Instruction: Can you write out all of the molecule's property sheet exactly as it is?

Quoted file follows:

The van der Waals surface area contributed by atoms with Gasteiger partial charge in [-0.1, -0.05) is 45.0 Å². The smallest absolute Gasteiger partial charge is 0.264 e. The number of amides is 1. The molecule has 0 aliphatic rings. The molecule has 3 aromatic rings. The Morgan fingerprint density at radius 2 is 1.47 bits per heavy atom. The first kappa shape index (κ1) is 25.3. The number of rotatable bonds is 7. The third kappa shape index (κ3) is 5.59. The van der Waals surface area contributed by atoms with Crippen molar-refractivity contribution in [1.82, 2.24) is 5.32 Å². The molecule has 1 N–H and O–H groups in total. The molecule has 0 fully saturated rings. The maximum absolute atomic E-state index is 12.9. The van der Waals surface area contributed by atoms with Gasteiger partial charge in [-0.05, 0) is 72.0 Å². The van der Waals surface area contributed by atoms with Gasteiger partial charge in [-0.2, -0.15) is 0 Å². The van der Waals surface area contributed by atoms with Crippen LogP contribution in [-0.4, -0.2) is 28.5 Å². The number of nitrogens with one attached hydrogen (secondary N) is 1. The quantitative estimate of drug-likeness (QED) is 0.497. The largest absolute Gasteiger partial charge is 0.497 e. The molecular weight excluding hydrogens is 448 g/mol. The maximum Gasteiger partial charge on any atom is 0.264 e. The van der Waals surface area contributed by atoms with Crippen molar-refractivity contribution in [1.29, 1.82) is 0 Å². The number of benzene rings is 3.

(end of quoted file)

The van der Waals surface area contributed by atoms with Gasteiger partial charge in [-0.1, -0.05) is 45.0 Å². The smallest absolute Gasteiger partial charge is 0.264 e. The number of amides is 1. The molecule has 0 aliphatic rings. The molecule has 3 aromatic rings. The Morgan fingerprint density at radius 2 is 1.47 bits per heavy atom. The first kappa shape index (κ1) is 25.3. The number of rotatable bonds is 7. The third kappa shape index (κ3) is 5.59. The van der Waals surface area contributed by atoms with Crippen molar-refractivity contribution in [1.82, 2.24) is 5.32 Å². The molecule has 1 N–H and O–H groups in total. The molecule has 0 fully saturated rings. The maximum absolute atomic E-state index is 12.9. The van der Waals surface area contributed by atoms with Gasteiger partial charge in [-0.05, 0) is 72.0 Å². The van der Waals surface area contributed by atoms with Gasteiger partial charge in [-0.2, -0.15) is 0 Å². The van der Waals surface area contributed by atoms with Crippen LogP contribution in [-0.4, -0.2) is 28.5 Å². The number of nitrogens with one attached hydrogen (secondary N) is 1. The quantitative estimate of drug-likeness (QED) is 0.497. The largest absolute Gasteiger partial charge is 0.497 e. The molecular weight excluding hydrogens is 448 g/mol. The maximum Gasteiger partial charge on any atom is 0.264 e. The van der Waals surface area contributed by atoms with Crippen molar-refractivity contribution in [1.29, 1.82) is 0 Å². The number of benzene rings is 3.